RealTime IT News

Macromedia Labs Debuts

It's now easier than ever for Macromedia users to get early versions of the latest Macromedia technologies.

The Macromedia Labs portal, launched this week, provides developers with early access to applications, as well the opportunity to contribute to product direction through feedback.

The first applications available on Macromedia Labs are public alphas of Macromedia Flash Player 8.5 and Flex Builder 2. FlashLite 2.0 is expected to be previewed on the site in January. An alpha of Blaze, the next-generation Flash authoring tool, with support for ActionScript 3, will be on the site in the first half of 2006.

Beyond just providing an early look at new technology, Macromedia Labs will also include a variety of forums to help facilitate discussion about the technology.

RSS syndication will alert developers to the latest news from the Labs, while chats and podcasts will further engage developers.

Flex Builder 2, which was first announced earlier this month, is an Eclipse-based IDE for the development of rich Internet applications.

Such rich applications could include rich media developed in Flash, which Macromedia claims is currently installed on over 600 million PCs worldwide.

Macromedia is pinning its hopes on Flex, which helped to serve as a driver for the launching the Labs initiative.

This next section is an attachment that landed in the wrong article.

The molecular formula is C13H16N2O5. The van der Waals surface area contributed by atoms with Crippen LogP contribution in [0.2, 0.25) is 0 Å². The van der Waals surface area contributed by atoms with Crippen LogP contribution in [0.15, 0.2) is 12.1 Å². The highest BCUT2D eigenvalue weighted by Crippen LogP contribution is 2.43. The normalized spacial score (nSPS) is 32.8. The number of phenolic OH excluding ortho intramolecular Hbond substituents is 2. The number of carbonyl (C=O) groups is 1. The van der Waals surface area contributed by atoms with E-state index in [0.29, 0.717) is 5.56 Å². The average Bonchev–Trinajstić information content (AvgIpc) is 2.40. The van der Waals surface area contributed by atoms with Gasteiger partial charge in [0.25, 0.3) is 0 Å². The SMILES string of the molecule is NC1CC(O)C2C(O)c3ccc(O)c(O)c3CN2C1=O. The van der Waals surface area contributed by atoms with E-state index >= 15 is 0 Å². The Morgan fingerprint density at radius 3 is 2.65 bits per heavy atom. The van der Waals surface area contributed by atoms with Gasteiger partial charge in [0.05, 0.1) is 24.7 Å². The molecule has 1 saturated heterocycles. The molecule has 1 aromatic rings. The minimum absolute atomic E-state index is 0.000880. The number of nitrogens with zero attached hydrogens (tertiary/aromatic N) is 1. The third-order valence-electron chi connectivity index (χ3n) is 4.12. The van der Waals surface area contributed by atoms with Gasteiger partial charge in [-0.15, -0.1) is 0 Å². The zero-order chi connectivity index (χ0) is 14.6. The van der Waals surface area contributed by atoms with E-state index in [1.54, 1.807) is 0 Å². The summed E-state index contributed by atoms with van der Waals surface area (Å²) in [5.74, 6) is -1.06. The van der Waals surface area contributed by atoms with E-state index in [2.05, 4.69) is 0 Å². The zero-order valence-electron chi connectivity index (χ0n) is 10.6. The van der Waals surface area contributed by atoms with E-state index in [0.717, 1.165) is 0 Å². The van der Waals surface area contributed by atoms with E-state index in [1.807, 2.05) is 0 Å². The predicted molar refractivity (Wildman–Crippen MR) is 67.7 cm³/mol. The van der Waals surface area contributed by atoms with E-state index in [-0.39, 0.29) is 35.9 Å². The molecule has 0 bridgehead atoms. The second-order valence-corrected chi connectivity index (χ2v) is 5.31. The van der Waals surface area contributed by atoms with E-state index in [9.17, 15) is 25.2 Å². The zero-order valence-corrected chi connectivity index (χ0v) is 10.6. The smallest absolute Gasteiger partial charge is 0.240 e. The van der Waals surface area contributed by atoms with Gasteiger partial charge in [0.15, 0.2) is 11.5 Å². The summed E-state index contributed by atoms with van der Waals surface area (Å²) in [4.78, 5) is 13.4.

"We knew that we wanted to share this early release of the Flex product line with a broader audience, so we took it as an opportunity to do something bigger and broader," Sara Spalding, Macromedia senior director of developer relations, told internetnews.com.

The "lab" concept, though new to Macromedia, is not new to the tech industry. Google, Yahoo and Microsoft all use similar lab-type concepts as a test bed for future product releases. Spalding, however, noted that Macromedia was not necessarily influenced by any of those other tech industry lab efforts.

"We were primarily focused on what our customers were telling us -- that they wanted even earlier access to our work in progress, and to collaborate with us as we bring technologies to market," Spalding explained.

"That feedback, as well as our own aspirations to include our community in a more profound way –- is what really drove the design and functionality that you see on Macromedia Labs."

When you boil it down, Macromedia Labs is all about feedback.

"We'll continue to evolve Labs based on the feedback and feature requests that we hear from the developer community," Spalding said.